Man in Australia Arrested over Asbestos Consulate Packages

A fire fighter is seen carrying a hazardous material bag into the Korean consulate in Melbourne, Wednesday, Jan. 9, 2019. Several foreign consulates in Melbourne were evacuated Wednesday as Australian officials noted they were responding to multiple “hazardous material” events in the city. (James Ross/AAP Image via AP)

SYDNEY — Australian police arrested a man after 38 packages allegedly containing asbestos were sent to foreign consulates in the cities of Melbourne, Canberra and Sydney.

Savas Avan, 48, was arrested at his home in Shepparton, Victoria state, on Wednesday night, and charged with sending dangerous articles to be carried by a postal service.

He appeared in Melbourne Magistrates Court on Thursday to face the charge, which carries a maximum penalty of 10 years in prison. Commonwealth prosecutor Matthew Simpson told the court the deliveries contained asbestos.

Avan, who was not required to enter a plea, did not apply for bail. He will appear again on March 4.

Around 10 diplomatic missions, mostly in Melbourne, on Wednesday reported the delivery of suspicious packages, some of them labelled “asbestos.” The missions included those from the United States, Britain, India, South Korea, Pakistan, Israel, Switzerland and Greece.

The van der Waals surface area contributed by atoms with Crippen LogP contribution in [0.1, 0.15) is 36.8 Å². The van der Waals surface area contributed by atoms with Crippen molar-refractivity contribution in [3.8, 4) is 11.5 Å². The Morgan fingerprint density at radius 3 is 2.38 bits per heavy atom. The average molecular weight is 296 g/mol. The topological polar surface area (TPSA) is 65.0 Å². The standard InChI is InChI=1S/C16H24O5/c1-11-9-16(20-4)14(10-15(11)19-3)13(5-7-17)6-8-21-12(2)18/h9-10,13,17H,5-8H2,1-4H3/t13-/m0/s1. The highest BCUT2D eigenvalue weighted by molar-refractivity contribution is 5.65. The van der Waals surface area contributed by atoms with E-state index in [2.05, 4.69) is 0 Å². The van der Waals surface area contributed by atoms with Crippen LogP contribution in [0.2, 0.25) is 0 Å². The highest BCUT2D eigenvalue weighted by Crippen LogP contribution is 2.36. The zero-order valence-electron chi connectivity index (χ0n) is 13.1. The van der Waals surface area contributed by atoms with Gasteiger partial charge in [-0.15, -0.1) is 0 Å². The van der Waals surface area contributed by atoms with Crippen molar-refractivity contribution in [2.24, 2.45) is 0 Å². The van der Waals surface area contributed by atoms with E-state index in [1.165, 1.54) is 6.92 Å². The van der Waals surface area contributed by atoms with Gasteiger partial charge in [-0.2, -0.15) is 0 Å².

The Greek Consulate General on St Kilda Road and the Pakistani consulate in Albert Park both received suspect packages but did not contact authorities straight away.

Greek vice-consul Georgia Botsiou told SBS Greek radio it had received the package on Friday afternoon.

“It didn’t have a return address. Written on the top was ‘samples’ and because it didn’t have a return address and without it having a note inside, we thought it was suspicious and, because of that, we isolated it from the start” Ms Botsiou said, translated from Greek.

Australian Federal Police and Victoria Police said in a joint statement they will allege the substance in the packages was sourced from the man’s home.

(Material from the Associated Press was used in this report)

1 Comment

  1. Most Greeks confuse asveti (lime) with amiandos (asbestos). It would do your paper well to emphasise the distinction so as to prevent unscrupulous contractors exploiting their Greek workers.

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